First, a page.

Minifigure: #12 of 20 – Killer Moth
Released: January 1, 2018
This is our third of twenty looks at the next collectable LEGO minifigure series; the second set of figures derived from The LEGO Batman Movie. There are twenty figures in all. We’re going to take a look at each one as we get them.
The third minifigure we’re looking at is an unpopular villain from the Rogue’s Gallery. He first appeared in the Batman comics in the early 1950s. Recent versions of the character have depicted Killer Moth as a hapless character, in favor of a more dangerous and sinister villain that is quite similar, Firefly. LEGO is no different, utilizing Killer Moth as a lesser villain in their video games, and a colorful and cartoony minifigure in their LEGO sets.
And this minifigure is absolutely no different. From top to bottom, we start with the lime helmet. The helmet piece itself is made of a rubber-like material, so that the antennae flex under slight pressure. Otherwise, the helmet is plain and bulky, and because it is made of the squishy material, it becomes a little bit cumbersome to attach the helmet to the figure’s head. For the same reason, the helmet doesn’t want to stay on the figure, as it doesn’t have the same clutch power as a regular hat or helmet made by LEGO.
The minifigure head is also lime, with some great printing. The colors pop off of the face and the lines are nice and tight. The character physically exudes additional silliness with the off-putting color combinations and the way his face is drawn compared to the rest of the characters in this Batman world. While Joker’s face is definitely inhuman, its far more evil in appearance compared to this minifigure face. Before we completely leave the torso, he’ll carry that Space Ray Gun element in pearl gold. We previously got that piece in light bluish gray from the Retro Spaceman (col17-11) in the LEGO Collectible Minifigure Series 17.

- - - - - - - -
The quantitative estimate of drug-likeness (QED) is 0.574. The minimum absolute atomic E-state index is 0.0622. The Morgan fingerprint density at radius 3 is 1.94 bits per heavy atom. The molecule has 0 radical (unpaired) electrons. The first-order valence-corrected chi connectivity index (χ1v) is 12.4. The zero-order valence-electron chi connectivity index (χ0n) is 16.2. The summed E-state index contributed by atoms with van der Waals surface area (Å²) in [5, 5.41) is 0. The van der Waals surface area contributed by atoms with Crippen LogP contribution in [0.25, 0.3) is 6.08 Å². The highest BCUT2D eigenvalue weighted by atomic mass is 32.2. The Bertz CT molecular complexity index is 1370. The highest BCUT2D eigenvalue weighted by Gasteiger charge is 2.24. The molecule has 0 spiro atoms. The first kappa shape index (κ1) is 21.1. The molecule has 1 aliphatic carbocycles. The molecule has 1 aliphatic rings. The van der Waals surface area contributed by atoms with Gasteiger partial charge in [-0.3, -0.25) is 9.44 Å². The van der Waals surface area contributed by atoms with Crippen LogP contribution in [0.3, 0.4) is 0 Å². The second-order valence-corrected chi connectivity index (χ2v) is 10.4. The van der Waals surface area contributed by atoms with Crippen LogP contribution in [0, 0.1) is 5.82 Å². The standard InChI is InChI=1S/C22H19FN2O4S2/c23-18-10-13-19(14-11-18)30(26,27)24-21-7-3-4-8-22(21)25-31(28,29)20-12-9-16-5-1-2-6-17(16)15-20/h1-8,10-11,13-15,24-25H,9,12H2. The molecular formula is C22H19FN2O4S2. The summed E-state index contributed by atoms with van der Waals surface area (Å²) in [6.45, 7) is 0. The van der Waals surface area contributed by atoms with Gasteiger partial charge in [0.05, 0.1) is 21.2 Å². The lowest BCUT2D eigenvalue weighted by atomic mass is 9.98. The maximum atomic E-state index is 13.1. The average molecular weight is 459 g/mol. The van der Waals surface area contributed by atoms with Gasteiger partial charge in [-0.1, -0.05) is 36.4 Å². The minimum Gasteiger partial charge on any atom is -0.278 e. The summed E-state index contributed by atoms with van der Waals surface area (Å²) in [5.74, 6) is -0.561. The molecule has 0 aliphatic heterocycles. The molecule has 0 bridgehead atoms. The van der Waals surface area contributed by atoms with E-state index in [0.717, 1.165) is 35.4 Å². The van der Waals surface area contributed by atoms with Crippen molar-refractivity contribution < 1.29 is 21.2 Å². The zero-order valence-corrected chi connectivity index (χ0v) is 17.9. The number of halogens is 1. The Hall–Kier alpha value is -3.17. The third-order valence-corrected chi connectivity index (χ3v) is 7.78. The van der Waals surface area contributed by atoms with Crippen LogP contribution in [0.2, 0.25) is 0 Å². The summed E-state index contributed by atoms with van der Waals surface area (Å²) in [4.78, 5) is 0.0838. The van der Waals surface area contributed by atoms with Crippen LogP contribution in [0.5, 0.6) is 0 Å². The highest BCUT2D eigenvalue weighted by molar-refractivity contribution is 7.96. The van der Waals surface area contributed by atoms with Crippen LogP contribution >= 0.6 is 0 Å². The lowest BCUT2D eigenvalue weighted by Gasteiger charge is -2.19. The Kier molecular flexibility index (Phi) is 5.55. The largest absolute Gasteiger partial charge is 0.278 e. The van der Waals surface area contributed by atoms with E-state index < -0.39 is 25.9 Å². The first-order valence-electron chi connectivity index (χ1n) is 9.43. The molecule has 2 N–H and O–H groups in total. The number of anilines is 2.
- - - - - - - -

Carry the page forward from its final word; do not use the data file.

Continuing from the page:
Further down, there is the trans-neon orange fairy wings piece with the neck-bracket. We’ve gotten this piece in this color before with the previous versions of Killer Moth. Then we have the purple torso with the Killer Moth emblem on the chest and a belt print at the bottom that is continued on the back with some black lines for muscle. The printing on this figure, while it is well executed, it just seems underwhelming. Killer Moth is supposed to be a DIY goof, so one would expect his outfit to be not so “professional” looking, like the outrageously clashing legs. Maybe the moth on the chest could be less symmetrical or there could a stain or two on the torso.
Finally, of course, the black baseplate element has the yellow bat-symbol printing in yellow, as are with the rest of this series, including our next minifigure review; Jor-El. The father of Superman made a brief appearance in The LEGO Batman Movie, and now he’s forever in LEGO form. So be sure to check back soon and see what we think of his collectible minifigure!